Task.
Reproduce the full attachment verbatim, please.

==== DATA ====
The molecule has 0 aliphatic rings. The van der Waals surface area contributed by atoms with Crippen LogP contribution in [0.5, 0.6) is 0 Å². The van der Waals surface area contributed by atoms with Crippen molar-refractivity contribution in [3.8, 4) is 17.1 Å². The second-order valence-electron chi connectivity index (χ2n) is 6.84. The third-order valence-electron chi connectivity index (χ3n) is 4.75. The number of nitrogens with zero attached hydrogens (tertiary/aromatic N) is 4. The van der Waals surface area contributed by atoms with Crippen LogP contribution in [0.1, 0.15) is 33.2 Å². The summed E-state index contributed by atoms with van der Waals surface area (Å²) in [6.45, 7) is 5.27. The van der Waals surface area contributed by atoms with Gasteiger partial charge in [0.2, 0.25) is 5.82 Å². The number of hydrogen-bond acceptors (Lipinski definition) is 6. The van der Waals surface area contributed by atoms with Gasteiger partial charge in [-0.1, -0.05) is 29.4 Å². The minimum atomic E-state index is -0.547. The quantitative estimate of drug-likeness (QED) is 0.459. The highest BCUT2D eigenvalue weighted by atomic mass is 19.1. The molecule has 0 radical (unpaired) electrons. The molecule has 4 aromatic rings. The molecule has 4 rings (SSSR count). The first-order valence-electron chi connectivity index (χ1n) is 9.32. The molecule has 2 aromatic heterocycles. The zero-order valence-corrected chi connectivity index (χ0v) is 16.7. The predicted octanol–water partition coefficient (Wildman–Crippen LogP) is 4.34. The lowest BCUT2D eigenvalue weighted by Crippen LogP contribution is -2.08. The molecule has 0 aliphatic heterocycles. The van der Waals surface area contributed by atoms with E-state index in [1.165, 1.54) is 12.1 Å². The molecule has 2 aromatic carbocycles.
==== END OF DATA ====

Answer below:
The molecule has 0 aliphatic rings. The van der Waals surface area contributed by atoms with Crippen LogP contribution in [0.5, 0.6) is 0 Å². The van der Waals surface area contributed by atoms with Crippen molar-refractivity contribution in [3.8, 4) is 17.1 Å². The second-order valence-electron chi connectivity index (χ2n) is 6.84. The third-order valence-electron chi connectivity index (χ3n) is 4.75. The number of nitrogens with zero attached hydrogens (tertiary/aromatic N) is 4. The van der Waals surface area contributed by atoms with Crippen LogP contribution in [0.1, 0.15) is 33.2 Å². The summed E-state index contributed by atoms with van der Waals surface area (Å²) in [6.45, 7) is 5.27. The van der Waals surface area contributed by atoms with Gasteiger partial charge in [0.2, 0.25) is 5.82 Å². The number of hydrogen-bond acceptors (Lipinski definition) is 6. The van der Waals surface area contributed by atoms with Gasteiger partial charge in [-0.1, -0.05) is 29.4 Å². The minimum atomic E-state index is -0.547. The quantitative estimate of drug-likeness (QED) is 0.459. The highest BCUT2D eigenvalue weighted by atomic mass is 19.1. The molecule has 0 radical (unpaired) electrons. The molecule has 4 aromatic rings. The molecule has 4 rings (SSSR count). The first-order valence-electron chi connectivity index (χ1n) is 9.32. The molecule has 2 aromatic heterocycles. The zero-order valence-corrected chi connectivity index (χ0v) is 16.7. The predicted octanol–water partition coefficient (Wildman–Crippen LogP) is 4.34. The lowest BCUT2D eigenvalue weighted by Crippen LogP contribution is -2.08. The molecule has 0 aliphatic heterocycles. The van der Waals surface area contributed by atoms with E-state index in [1.165, 1.54) is 12.1 Å². The molecule has 2 aromatic carbocycles.